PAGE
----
Political Economy and Rural Loan Recovery: An Example for Bangladesh
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Publisher:Ohio State University. Department of Agricultural, Environmental, and Development Economics
Series/Report no.:Ohio State University. Department of Agricultural Economics and Rural Sociology. ESO (Economics and Sociology Occasional Paper). No. 1773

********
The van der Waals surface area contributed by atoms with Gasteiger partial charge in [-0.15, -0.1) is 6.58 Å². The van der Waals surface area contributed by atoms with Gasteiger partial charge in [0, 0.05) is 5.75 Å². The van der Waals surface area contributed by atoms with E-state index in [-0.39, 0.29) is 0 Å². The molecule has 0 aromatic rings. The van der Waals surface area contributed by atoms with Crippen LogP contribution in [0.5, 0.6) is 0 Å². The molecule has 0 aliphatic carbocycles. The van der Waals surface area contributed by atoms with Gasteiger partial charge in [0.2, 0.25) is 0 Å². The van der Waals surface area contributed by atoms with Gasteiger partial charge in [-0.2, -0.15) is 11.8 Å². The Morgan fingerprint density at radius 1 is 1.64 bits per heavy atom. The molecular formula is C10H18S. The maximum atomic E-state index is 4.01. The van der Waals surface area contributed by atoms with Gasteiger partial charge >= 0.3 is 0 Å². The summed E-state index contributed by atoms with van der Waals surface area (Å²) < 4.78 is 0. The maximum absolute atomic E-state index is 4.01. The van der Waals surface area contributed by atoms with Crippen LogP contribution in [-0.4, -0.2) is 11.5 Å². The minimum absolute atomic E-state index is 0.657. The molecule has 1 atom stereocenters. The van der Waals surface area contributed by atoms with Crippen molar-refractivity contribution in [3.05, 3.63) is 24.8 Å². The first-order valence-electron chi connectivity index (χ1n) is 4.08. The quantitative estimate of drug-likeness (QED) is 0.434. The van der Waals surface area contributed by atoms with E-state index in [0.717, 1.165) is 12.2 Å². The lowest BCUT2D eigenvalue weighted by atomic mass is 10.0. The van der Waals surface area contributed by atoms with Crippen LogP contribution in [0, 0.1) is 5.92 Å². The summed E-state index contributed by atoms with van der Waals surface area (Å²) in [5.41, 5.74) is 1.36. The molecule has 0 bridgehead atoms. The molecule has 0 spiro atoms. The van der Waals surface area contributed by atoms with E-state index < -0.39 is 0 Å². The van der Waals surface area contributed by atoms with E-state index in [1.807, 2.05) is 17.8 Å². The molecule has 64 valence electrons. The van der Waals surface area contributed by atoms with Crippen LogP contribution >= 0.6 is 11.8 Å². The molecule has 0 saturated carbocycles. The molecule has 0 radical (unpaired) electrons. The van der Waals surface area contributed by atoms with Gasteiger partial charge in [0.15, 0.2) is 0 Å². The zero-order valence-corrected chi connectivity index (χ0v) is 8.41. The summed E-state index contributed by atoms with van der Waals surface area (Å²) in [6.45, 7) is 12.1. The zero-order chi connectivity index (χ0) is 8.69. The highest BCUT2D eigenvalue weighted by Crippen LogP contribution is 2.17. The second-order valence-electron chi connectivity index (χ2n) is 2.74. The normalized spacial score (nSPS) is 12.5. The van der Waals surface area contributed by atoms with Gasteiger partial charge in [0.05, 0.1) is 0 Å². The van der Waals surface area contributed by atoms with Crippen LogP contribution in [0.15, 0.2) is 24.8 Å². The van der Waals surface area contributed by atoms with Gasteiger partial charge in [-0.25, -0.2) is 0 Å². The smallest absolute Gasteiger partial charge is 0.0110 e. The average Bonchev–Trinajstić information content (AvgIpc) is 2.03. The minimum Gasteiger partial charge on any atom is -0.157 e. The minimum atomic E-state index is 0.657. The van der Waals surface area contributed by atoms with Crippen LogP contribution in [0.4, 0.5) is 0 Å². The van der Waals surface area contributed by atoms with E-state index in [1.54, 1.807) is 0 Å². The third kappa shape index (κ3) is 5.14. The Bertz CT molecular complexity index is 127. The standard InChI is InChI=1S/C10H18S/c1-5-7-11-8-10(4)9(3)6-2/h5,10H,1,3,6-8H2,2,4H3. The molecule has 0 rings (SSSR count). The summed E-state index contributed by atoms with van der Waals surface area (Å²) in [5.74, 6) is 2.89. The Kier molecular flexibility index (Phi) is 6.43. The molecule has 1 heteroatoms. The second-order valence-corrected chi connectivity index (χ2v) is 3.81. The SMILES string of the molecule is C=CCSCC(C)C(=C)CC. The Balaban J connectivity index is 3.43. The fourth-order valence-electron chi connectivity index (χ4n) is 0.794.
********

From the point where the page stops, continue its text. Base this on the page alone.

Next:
The rural loan recovery problem in developing countries is frequently analyzed from borrowers and institutional perspectives. But a frequently overlooked problem is that borrowers often are discouraged to repay or institutions are not aggressive enough to recover loans because of political interventions of the government into rural financial markets to derive the benefits of getting re-elected. Failure to address this dimension in recovery analysis may lead to an incorrect prescription of policies. This paper provides an empirical analysis of how political interventions affect rural loan recovery in Bangladesh. The government in Bangladesh intervenes into rural loan allocation and recovery indirectly through financial policies - interest exemption, loan targeting, interest rates - and directly through local political leaders and government officials. The intensity of direct intervention is expected to increase during an election period. Four variables - inflation rate, election years, interest exemption years, and bank type - were included in the model. The empirical results showed that election, inflation rate, and bank type affect the loan recovery negatively, and interest exemption positively.